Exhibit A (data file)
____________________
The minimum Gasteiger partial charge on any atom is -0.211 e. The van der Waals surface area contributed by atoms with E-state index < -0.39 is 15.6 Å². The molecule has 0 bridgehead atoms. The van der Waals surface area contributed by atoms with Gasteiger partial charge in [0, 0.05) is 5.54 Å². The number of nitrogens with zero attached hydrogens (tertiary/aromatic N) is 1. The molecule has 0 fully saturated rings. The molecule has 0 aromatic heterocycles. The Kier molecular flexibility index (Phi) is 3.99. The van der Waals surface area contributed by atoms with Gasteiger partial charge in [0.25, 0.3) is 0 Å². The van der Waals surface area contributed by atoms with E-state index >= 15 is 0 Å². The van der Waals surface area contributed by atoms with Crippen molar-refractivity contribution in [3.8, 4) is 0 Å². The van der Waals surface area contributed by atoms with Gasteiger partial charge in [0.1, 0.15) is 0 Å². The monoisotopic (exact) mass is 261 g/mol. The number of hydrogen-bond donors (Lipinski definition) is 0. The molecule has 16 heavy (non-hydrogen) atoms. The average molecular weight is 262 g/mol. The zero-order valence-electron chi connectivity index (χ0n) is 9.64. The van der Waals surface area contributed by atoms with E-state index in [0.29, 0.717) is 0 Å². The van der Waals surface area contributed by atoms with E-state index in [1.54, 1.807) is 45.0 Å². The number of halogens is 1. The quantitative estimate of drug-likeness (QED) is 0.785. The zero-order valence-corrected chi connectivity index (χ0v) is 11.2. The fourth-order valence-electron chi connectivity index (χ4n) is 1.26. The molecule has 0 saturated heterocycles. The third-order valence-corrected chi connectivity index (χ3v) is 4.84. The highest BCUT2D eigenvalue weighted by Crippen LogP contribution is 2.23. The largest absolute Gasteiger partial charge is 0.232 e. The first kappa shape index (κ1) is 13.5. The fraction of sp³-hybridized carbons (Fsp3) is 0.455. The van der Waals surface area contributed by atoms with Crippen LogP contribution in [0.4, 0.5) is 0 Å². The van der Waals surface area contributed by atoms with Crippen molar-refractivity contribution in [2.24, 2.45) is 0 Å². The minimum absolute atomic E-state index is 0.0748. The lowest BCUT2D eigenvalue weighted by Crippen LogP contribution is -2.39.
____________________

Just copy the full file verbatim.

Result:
The minimum Gasteiger partial charge on any atom is -0.211 e. The van der Waals surface area contributed by atoms with E-state index < -0.39 is 15.6 Å². The molecule has 0 bridgehead atoms. The van der Waals surface area contributed by atoms with Gasteiger partial charge in [0, 0.05) is 5.54 Å². The number of nitrogens with zero attached hydrogens (tertiary/aromatic N) is 1. The molecule has 0 fully saturated rings. The molecule has 0 aromatic heterocycles. The Kier molecular flexibility index (Phi) is 3.99. The van der Waals surface area contributed by atoms with Gasteiger partial charge in [0.25, 0.3) is 0 Å². The van der Waals surface area contributed by atoms with E-state index >= 15 is 0 Å². The van der Waals surface area contributed by atoms with Crippen molar-refractivity contribution in [3.8, 4) is 0 Å². The van der Waals surface area contributed by atoms with Gasteiger partial charge in [0.1, 0.15) is 0 Å². The monoisotopic (exact) mass is 261 g/mol. The number of hydrogen-bond donors (Lipinski definition) is 0. The molecule has 16 heavy (non-hydrogen) atoms. The average molecular weight is 262 g/mol. The zero-order valence-electron chi connectivity index (χ0n) is 9.64. The van der Waals surface area contributed by atoms with E-state index in [0.29, 0.717) is 0 Å². The van der Waals surface area contributed by atoms with E-state index in [1.54, 1.807) is 45.0 Å². The number of halogens is 1. The quantitative estimate of drug-likeness (QED) is 0.785. The zero-order valence-corrected chi connectivity index (χ0v) is 11.2. The fourth-order valence-electron chi connectivity index (χ4n) is 1.26. The molecule has 0 saturated heterocycles. The third-order valence-corrected chi connectivity index (χ3v) is 4.84. The highest BCUT2D eigenvalue weighted by Crippen LogP contribution is 2.23. The largest absolute Gasteiger partial charge is 0.232 e. The first kappa shape index (κ1) is 13.5. The fraction of sp³-hybridized carbons (Fsp3) is 0.455. The van der Waals surface area contributed by atoms with Crippen LogP contribution in [0.4, 0.5) is 0 Å². The van der Waals surface area contributed by atoms with Crippen molar-refractivity contribution in [2.24, 2.45) is 0 Å². The minimum absolute atomic E-state index is 0.0748. The lowest BCUT2D eigenvalue weighted by Crippen LogP contribution is -2.39.